A Year in the Bus

Published by on December 1, 2017 at 11:14 am

November 11 marked one year of being on the road and living out of the bus!! So here is a list of questions (and answers) that we get asked a lot, now that we have been in the bus for some time.

What are your favorite places

We have seen a lot of cool places, but Zack and I really love Montana. We have visited there before and then we spent the largest amount of time there this year (about 12 weeks total). The Beartooth Wilderness is incredible as well as Hylalite Lake region.

Timberline Lake

My favorite hike was the hike to Timberline Lake. I also got super jelly when I saw the pictures Zack brought back from his Pine Creek Lake hike. I got a little less jelly when he described the hike to me. 

Zack and Lola (the blur) at Pine Creek Lake

Knowing what you know now, what would you have done differently

Meh, not much. The only thing we have really learned by being home for a few months is how much money we can save by being stationary. I think next year we are going to try to not be all over the place.  In one year, we have been to 19 states!

You always talk about the good. What about the bad

  • Most, if not all, of the bad comes from bus breakdowns & repairs. They are usually untimely and can be expensive. Everyone always wants to talk about how cheap bus life can be, and it can. However if your bus is mobile, you have to be prepared. Here are a list of repairs we have had to make since January, while on the road:
    • New tires & brake drum
    • Bus batteries
    • Alternator
    • Starter
    • Fuel filter
    • part of a diesel line
    • some fuses & lights
    • probably other things that I have blocked from memory
  • Deadlines. A few times this year, we have needed to stick to deadlines, which just makes it a little more difficult sometimes. Ideally we like to get wherever before a deadline in case of the unexpected (see above) and to scope out the area. In Idaho, we couldn’t find any good bus parking where we could get a good signal, so we ended up paying for a campground for a week. It’s not ideal but we always use it as one of our backup plans. Parking lots have also become a good short term backup plan. Also, we miss things/places that we might otherwise stop to explore. 

What do you miss being on the road

Honestly, not too much. But, in no particular order: regular amazon deliveries, family & friends, good sushi, a freezer, and running hot water

Thanksgiving with Zack’s family

What’s your favorite thing about having a home on the road?

You know that feeling when you’ve been on vacation for a week and you think,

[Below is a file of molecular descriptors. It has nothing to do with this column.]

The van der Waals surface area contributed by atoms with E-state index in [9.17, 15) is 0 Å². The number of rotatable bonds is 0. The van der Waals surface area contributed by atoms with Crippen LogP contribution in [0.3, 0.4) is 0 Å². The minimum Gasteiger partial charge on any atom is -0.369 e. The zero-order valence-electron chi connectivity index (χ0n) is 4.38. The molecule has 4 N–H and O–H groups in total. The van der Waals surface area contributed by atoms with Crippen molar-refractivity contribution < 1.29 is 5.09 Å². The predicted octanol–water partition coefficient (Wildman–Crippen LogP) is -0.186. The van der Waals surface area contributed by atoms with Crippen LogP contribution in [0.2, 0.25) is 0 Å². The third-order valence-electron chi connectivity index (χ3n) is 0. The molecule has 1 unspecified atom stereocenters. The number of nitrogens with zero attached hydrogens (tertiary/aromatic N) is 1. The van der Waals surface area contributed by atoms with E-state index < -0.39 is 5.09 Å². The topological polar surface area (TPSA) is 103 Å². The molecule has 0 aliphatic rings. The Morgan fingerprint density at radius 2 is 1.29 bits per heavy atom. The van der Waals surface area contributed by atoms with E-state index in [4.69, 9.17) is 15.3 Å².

Man, this has been great but I can’t wait to go back home and sleep in my own bed, be in my own house, see the pup…

We get the exciting feeling of traveling and exploring but don’t have miss the comforts of our home.  

What next

We plan to attend the next Skooliepalooza gathering in January. We always have a list of places we want to go, but as always, we will see where the road takes us. Long term, we want to purchase land to park the bus.

But as of this morning, our bus has been in the shop for about a month with hits that just seem to keep coming. It looks as though we will have to wait until Stormy is all fixed and re-evaluate. 

Is speed your favorite movie now?

It’s up there, but not the favorite.

When are you coming back to the East Coast?

When the bus stops sucking up all our extra funds.😓 

If you want to ask more questions in the comments, I will answer them and update the post. 

How much would you say the bus “repairs/maintenance funds” should be?

From our own experience, I would say you need at least $2500 for simple things that break down along the way. If you do the work yourself maybe less.

Our biggest expense since we’ve on the road was having all 6 of our tires replaced with brand new tires out in Phoenix and that ran us $3200. That was by choice, having one replaced would have been around $600.

If you can, I would argue a fund of $5000-$10,000 for anything BIG that comes along the way. Diesel shops aren’t cheap and they’ll be who is working on your bus if you have an issue.

Of course all of this depends on the size, year, how much you travel, etc. of the bus. If you are towing a car, then you might want to up it as that will come with more maintenance costs. This is just our best guess/goals for ourselves.

A born and raised Arkansan, Annie has always had the desire to get out and travel. To explore new places and experience new things. It wasn't until she was in college that she really discovered her love for the outdoors: biking, hiking, kayaking. Growing restless with her 8-5 job in a cubicle she and Zack were looking for ways to get more fulfillment out of their lives and to do what they really loved. So what better way than to buy a school bus and travel the country!

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